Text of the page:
Founder story

Texas startup Varuna leverages AI to make water quality more transparent—literally

How a Black Founders Fund recipient helps underserved communities streamline water utilities

Despite building several successful companies, Varuna cofounder Seyi Fabode doesn’t think of himself as an entrepreneur. “I'm not a big fan of the word, personally,” he reflected. “I just like to think of what I do as solving problems.” Even by his own modest definition, Seyi has been tackling some of the world’s toughest challenges for more than 19 years. After earning an MBA from the University of Chicago and a Master of Science degree in manufacturing systems engineering from Warwick University in the UK, he spent several years consulting with leading utilities and in emerging markets on technology strategy and product development. Living and working at energy brokerages and power plants across Africa, North America, and Europe gave Seyi a unique lens through which to identify opportunities and inefficiencies. Determined to help consumers worldwide make more informed, responsible decisions, he founded Power2Switch, a leading retail energy marketplace technology website that enables residential and commercial electricity customers to compare and switch electricity suppliers. After founding, scaling, and eventually selling Power2Switch, Seyi kept in contact with Jamail Carter, the company’s first hire and go-to sales lead. When the water crisis in Flint occurred in 2018—followed closely by the first boil warning in Seyi’s adopted hometown of Austin—he called up Jamail with an idea. Could they replicate what Power2Switch had done for electricity, but for water utilities? “The thread between Power2Switch and Varuna is the fact that Jamail and I strongly believe that when people know better, they do better,” said Seyi. “Our goal at both companies is to find them the information and present it in a way that helps them to make good decisions so we can all collectively do better.”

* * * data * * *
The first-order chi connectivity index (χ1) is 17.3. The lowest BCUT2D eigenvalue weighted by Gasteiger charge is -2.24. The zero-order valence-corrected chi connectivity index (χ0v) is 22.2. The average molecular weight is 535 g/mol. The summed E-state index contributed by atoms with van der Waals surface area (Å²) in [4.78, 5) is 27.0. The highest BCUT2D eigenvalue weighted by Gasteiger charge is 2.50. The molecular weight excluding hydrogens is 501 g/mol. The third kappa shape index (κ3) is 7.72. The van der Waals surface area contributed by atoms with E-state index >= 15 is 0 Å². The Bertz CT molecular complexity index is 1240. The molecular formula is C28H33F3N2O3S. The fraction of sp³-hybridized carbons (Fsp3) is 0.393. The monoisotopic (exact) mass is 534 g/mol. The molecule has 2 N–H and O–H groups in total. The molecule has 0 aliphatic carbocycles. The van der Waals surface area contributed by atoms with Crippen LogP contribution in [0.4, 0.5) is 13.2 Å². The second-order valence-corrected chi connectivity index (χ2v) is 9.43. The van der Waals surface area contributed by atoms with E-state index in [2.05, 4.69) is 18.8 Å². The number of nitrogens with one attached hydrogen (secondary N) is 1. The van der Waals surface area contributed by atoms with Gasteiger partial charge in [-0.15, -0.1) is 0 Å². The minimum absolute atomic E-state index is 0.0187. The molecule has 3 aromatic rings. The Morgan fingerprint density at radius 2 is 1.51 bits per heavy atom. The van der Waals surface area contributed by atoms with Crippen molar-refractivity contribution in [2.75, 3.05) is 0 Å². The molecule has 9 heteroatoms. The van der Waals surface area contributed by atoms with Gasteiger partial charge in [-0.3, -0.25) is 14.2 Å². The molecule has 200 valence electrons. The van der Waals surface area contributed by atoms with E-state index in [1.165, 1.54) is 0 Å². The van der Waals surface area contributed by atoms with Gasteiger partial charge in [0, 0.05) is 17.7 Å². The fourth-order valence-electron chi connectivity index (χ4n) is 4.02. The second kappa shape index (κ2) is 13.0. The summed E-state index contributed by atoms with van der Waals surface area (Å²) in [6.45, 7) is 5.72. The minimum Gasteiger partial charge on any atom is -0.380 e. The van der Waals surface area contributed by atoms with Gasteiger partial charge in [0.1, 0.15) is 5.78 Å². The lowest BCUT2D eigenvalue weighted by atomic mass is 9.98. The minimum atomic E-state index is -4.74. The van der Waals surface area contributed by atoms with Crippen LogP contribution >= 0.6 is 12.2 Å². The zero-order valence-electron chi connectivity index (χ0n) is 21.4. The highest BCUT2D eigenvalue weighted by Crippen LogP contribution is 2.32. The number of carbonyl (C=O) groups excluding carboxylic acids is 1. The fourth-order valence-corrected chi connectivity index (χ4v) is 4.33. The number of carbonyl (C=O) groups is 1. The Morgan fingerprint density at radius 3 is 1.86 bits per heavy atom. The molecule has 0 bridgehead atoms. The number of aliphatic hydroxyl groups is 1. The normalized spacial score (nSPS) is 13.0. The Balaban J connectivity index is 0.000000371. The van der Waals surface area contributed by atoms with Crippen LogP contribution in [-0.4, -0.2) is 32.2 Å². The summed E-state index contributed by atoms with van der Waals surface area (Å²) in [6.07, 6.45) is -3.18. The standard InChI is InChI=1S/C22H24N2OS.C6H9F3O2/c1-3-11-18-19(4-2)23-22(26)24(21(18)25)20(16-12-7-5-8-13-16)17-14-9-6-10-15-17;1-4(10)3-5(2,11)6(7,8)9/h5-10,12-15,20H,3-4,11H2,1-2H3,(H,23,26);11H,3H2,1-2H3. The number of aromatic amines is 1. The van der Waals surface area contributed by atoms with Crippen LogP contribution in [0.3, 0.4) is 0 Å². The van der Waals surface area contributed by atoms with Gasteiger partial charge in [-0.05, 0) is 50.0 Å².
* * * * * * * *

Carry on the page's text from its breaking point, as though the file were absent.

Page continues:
Water quality issues boil down to one thing: operational inefficiency. Utilities usually lack the right infrastructure needed for data collection; they either have just a few costly sensors that can only reach select parts of a water system, too few of those sensors to provide a good overview, or simply have none at all. To top it off, the sensors are often not connected to a network, which means that workers have to physically conduct costly in-person readings. Seyi hypothesized that if cities swapped out the expensive sensors for cheaper ones, they could use AI to fill in the blanks on the resulting data in order to remotely provide a utility with more detailed information on the contaminants in water.

Founder Seyi Fabode smiles at the camera standing in front of a body of water in Texas.

After months of prototyping and research, Seyi and Jamail launched Varuna, named for the Vedic deity associated with water, truth, and enlightenment. Leveraging off-the-shelf sensors and proprietary algorithms, Varuna offers utilities turnkey, real-time monitoring of water quality throughout distribution systems. The platform, sold via a SaaS subscription, provides visibility, alerts, and predictive analytics, enabling system operators to get ahead of any issues before they become major problems, while also reducing overall costs by operating via Cloud technology. “For cities or towns that currently don’t have connected hardware for sampling, we provide water quality hardware,” Seyi said. “For those who do, but they might be old, we provide an amplifier so we can collect the data and channel it to our dashboard.”

Google tech is critical to helping Varuna customers gain visibility across their entire distribution network—specifically, to help provide answers to fundamental questions. To manage water quality, utilities need information on what is in the water, where the issue is if there is an issue, and when the issue happened to understand the impact. With Varuna, the operator can understand these vital Water Health Signals™' by looking at the what, where, and when—as well as see Varuna’s suggestions on how to address the what in real time. Varuna sensors inform customers of what and when issues may occur, and leverage Google Maps Platform to communicate the where. The three pieces of data combined exponentially increases decision-making capabilities for water systems. “Google Maps API is easy to access from GCP [Google Cloud Platform],” says Seyi. “The data for the what alone may be 86400x10 datapoints/day from a single sensor/node. To store this data, we use Firestore. The data comes from our sensors and we intend to manage those devices using IoT Core. For insights and analytics (anomaly detection, trends, prediction of contaminant shocks, etc.) we are deploying BigQuery and Stream Analytics.”